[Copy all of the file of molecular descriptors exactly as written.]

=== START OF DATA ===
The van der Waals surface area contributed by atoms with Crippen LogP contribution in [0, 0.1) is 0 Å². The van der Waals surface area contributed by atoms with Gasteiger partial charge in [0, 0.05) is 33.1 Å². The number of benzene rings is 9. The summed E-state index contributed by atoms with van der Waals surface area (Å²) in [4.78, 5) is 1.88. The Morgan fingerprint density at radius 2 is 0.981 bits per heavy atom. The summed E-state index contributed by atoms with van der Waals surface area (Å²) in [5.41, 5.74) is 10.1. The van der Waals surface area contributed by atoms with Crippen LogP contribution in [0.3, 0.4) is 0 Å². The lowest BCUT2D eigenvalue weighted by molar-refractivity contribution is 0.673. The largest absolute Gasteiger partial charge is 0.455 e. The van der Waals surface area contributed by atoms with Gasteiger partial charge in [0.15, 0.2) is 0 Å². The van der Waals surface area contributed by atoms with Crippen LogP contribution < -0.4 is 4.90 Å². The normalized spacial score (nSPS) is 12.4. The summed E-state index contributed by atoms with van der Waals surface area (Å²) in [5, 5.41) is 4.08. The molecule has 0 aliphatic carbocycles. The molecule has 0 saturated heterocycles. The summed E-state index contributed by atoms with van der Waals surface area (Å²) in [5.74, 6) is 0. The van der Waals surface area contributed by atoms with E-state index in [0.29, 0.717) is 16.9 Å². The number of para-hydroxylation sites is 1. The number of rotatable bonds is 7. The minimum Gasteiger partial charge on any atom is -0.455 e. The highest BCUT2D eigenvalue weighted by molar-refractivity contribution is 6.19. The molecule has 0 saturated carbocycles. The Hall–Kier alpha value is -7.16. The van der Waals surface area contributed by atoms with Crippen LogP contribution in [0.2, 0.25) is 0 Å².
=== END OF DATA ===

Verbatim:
The van der Waals surface area contributed by atoms with Crippen LogP contribution in [0, 0.1) is 0 Å². The van der Waals surface area contributed by atoms with Gasteiger partial charge in [0, 0.05) is 33.1 Å². The number of benzene rings is 9. The summed E-state index contributed by atoms with van der Waals surface area (Å²) in [4.78, 5) is 1.88. The Morgan fingerprint density at radius 2 is 0.981 bits per heavy atom. The summed E-state index contributed by atoms with van der Waals surface area (Å²) in [5.41, 5.74) is 10.1. The van der Waals surface area contributed by atoms with Crippen LogP contribution in [0.3, 0.4) is 0 Å². The lowest BCUT2D eigenvalue weighted by molar-refractivity contribution is 0.673. The largest absolute Gasteiger partial charge is 0.455 e. The van der Waals surface area contributed by atoms with Gasteiger partial charge in [0.15, 0.2) is 0 Å². The van der Waals surface area contributed by atoms with Crippen LogP contribution < -0.4 is 4.90 Å². The normalized spacial score (nSPS) is 12.4. The summed E-state index contributed by atoms with van der Waals surface area (Å²) in [5, 5.41) is 4.08. The molecule has 0 aliphatic carbocycles. The molecule has 0 saturated heterocycles. The summed E-state index contributed by atoms with van der Waals surface area (Å²) in [5.74, 6) is 0. The van der Waals surface area contributed by atoms with E-state index in [0.29, 0.717) is 16.9 Å². The number of para-hydroxylation sites is 1. The number of rotatable bonds is 7. The minimum Gasteiger partial charge on any atom is -0.455 e. The highest BCUT2D eigenvalue weighted by molar-refractivity contribution is 6.19. The molecule has 0 saturated carbocycles. The Hall–Kier alpha value is -7.16. The van der Waals surface area contributed by atoms with Crippen LogP contribution in [0.2, 0.25) is 0 Å².